In the face of widespread criticism of his handling of the Flint water crisis, Governor Rick Snyder of Michigan announced Monday that he will drink and cook with filtered water from Flint for a full month.
The crisis, which saw elevated levels of lead and various other contaminants leak into the city’s water supply following a state-approved switch of water sources in 2014, has led to loud outcry and anger from the public, while demanding Snyder leave office. Rather than pack his bags, Snyder has opted to display the new safety of the city’s water supply through participatory politics. In order to keep appraised of the situation in Flint and remain stocked on water throughout the month, Mr. Snyder will make regular trips to the city.
The recent improvements in Flint’s drinking water are a result of filters that were widely distributed to the city’s residents in an effort to reduce the harmful effects of the contamination. Snyder said that he hoped his decision to drink the city’s water would “alleviate some of the skepticism and mistrust” that has marked the public response to the cleanup efforts, which have still failed on a PR level.
“Flint residents said that they would like to see me personally drink the water, so today I am fulfilling that request,” Snyder said in a statement.
— Governor Rick Snyder (@onetoughnerd) April 18, 2016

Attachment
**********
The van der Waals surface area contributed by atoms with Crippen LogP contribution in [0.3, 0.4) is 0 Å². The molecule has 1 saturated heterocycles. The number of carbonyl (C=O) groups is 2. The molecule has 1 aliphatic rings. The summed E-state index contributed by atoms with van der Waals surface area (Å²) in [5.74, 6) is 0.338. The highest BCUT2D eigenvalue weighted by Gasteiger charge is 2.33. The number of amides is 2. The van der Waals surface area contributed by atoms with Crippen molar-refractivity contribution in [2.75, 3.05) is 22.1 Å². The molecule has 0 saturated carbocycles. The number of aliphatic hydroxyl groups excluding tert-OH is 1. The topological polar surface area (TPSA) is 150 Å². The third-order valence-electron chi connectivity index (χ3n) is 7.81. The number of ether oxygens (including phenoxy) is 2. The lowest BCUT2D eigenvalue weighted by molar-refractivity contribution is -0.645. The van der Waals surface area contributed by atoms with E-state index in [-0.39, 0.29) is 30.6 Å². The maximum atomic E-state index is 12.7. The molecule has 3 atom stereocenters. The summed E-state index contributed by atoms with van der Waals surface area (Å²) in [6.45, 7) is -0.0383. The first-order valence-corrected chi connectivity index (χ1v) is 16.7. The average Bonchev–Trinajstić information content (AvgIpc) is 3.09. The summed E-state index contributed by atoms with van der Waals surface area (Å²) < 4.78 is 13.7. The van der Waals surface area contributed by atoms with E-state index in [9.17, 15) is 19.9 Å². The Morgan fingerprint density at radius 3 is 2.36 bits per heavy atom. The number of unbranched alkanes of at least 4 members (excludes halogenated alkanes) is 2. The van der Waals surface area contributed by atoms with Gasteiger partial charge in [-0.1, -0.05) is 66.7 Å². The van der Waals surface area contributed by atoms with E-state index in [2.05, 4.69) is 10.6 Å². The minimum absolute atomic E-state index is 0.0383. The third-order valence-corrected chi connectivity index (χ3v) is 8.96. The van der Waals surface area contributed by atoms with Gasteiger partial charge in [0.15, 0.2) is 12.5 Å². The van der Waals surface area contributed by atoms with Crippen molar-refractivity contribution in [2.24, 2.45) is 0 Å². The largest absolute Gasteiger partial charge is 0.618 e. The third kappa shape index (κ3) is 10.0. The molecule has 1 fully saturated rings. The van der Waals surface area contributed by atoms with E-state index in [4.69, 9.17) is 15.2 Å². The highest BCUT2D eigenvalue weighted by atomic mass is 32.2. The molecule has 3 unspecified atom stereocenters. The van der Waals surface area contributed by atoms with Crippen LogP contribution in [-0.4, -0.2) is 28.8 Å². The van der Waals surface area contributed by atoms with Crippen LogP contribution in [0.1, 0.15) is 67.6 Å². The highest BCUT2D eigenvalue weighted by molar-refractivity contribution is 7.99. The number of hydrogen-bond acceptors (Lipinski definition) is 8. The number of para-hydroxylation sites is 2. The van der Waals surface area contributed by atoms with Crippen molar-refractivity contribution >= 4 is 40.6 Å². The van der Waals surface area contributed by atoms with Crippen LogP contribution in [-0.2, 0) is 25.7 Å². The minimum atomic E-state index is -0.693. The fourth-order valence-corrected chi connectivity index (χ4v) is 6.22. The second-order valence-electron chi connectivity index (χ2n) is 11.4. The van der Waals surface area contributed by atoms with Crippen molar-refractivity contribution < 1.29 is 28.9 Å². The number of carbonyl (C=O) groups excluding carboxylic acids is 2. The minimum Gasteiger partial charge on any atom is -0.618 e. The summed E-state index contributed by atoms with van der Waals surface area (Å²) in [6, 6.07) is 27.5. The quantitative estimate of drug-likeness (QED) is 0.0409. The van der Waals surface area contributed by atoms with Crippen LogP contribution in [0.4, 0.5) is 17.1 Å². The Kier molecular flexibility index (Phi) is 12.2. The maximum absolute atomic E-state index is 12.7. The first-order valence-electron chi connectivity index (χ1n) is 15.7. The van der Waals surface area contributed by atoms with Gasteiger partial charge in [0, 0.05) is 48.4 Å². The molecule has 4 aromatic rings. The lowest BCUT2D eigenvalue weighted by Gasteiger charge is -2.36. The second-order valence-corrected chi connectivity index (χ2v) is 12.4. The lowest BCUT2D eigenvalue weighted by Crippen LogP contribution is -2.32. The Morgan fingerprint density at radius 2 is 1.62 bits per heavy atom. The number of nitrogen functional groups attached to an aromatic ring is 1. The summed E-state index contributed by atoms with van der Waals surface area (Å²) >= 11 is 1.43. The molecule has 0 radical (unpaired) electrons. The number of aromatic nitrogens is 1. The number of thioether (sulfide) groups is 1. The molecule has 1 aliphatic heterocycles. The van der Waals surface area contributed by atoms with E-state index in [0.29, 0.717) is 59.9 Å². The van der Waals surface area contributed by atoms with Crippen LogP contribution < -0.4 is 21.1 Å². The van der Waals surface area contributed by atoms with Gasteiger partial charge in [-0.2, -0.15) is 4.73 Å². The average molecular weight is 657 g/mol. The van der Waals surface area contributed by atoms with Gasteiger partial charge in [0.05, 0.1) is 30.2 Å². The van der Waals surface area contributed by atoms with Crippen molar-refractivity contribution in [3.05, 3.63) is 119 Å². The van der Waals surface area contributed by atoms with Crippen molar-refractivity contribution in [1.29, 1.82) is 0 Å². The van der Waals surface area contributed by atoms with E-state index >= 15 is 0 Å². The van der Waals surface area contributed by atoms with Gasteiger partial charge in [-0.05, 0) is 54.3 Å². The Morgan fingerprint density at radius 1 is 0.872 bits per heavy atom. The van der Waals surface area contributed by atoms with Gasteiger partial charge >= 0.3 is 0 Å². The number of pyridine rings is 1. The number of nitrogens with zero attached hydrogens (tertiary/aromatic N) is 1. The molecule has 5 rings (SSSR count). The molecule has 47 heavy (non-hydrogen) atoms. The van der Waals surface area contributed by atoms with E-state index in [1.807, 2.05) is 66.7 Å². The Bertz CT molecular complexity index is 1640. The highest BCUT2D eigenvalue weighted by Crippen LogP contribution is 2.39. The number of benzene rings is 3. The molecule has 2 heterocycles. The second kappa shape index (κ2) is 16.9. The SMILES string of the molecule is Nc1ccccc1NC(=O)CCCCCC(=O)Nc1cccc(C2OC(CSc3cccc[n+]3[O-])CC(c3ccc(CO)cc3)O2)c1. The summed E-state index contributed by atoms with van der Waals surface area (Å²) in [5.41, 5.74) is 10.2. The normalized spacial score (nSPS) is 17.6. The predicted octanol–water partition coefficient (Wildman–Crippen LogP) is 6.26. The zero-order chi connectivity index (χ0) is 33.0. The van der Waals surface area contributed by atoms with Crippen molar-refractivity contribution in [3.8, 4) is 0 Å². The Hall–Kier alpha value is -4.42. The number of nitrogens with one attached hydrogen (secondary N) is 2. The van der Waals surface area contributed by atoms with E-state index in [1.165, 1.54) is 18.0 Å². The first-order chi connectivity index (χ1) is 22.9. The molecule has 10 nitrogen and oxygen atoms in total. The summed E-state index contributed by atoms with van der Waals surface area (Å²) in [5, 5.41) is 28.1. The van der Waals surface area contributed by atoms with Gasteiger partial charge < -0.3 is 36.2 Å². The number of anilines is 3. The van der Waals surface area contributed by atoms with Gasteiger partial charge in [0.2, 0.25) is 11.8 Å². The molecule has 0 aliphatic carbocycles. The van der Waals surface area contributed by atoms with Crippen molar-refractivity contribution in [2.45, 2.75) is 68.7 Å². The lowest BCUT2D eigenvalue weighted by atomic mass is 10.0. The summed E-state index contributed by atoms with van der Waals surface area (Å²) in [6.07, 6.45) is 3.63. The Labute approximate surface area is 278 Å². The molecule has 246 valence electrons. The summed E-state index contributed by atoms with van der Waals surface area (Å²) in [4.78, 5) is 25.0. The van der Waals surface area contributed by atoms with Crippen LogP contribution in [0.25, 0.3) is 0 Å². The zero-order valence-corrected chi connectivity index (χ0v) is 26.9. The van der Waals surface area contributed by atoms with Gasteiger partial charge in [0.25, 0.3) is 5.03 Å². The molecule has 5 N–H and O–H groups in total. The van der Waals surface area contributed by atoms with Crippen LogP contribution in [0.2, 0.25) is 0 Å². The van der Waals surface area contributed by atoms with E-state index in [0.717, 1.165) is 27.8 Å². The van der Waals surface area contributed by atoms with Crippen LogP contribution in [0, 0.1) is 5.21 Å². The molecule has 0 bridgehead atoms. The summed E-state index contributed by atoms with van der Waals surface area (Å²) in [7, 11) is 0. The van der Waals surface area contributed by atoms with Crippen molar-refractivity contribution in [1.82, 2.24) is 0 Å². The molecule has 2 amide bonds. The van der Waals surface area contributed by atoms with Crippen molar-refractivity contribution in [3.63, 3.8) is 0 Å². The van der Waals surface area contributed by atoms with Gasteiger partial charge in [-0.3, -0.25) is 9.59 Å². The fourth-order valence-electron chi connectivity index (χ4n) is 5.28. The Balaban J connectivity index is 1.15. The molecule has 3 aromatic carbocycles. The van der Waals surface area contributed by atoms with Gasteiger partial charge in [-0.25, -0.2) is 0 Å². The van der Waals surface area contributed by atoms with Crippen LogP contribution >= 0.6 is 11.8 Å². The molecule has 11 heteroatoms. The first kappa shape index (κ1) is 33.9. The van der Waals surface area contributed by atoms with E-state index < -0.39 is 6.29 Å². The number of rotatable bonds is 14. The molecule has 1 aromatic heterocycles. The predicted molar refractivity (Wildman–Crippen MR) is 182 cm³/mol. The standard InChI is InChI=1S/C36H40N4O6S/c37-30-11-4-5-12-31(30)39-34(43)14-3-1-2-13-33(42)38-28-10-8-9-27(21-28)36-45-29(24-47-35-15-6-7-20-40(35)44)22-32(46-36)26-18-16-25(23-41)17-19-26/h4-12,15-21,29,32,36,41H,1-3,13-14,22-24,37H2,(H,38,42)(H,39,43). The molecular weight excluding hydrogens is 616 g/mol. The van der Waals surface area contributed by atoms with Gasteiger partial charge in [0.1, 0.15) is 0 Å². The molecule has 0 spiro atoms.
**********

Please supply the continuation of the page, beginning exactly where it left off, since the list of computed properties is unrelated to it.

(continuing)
To kick off his campaign, Snyder picked up his first batch of water from a Flint home where tests of untreated water once came back with remarkably high levels of lead.
Despite expert consensus on the filtered water’s safety, many residents continue to avoid consuming anything from the water supply, and some continue to resist showering in it. The public skepticism of the government’s work has led to anxiety in the state house, where many worry that avoidance of the water will only drag out the city’s recovery.
State Senator Jim Ananich, who represents Flint and criticized the government’s response to the crisis, claimed to be happy to hear of Snyder’s decision to drink the water, saying it would “give him a little taste of what the people in Flint have been living with.”
Despite this, Ananich did criticize the theater of Snyder’s move, as he believes that the governor’s time could be better spent securing financing from Congress to fund recovery efforts.
Early in the crisis, Mr. Snyder’s premature claims of the water’s safety led to similarly pointed criticism from the residents of Michigan. While he has apologized on numerous occasions for his office’s bungling of the crisis, he has resisted calls to resign, claiming that his faltering was a product of bad information fed to him by state scientists. The documentation of elevated lead levels in children led in part to a state investigation and the firing of one state worker.
The governor plans on using water from throughout the Flint area both at his home and at his offices in order to ensure the entirety of the city’s residents that the filters are doing their job.
Ari Adler, a spokesman for Mr. Snyder, said, “We need to get people to understand that the filters are making the water safe.” He added, “There is a hesitancy there, and I understand that.”
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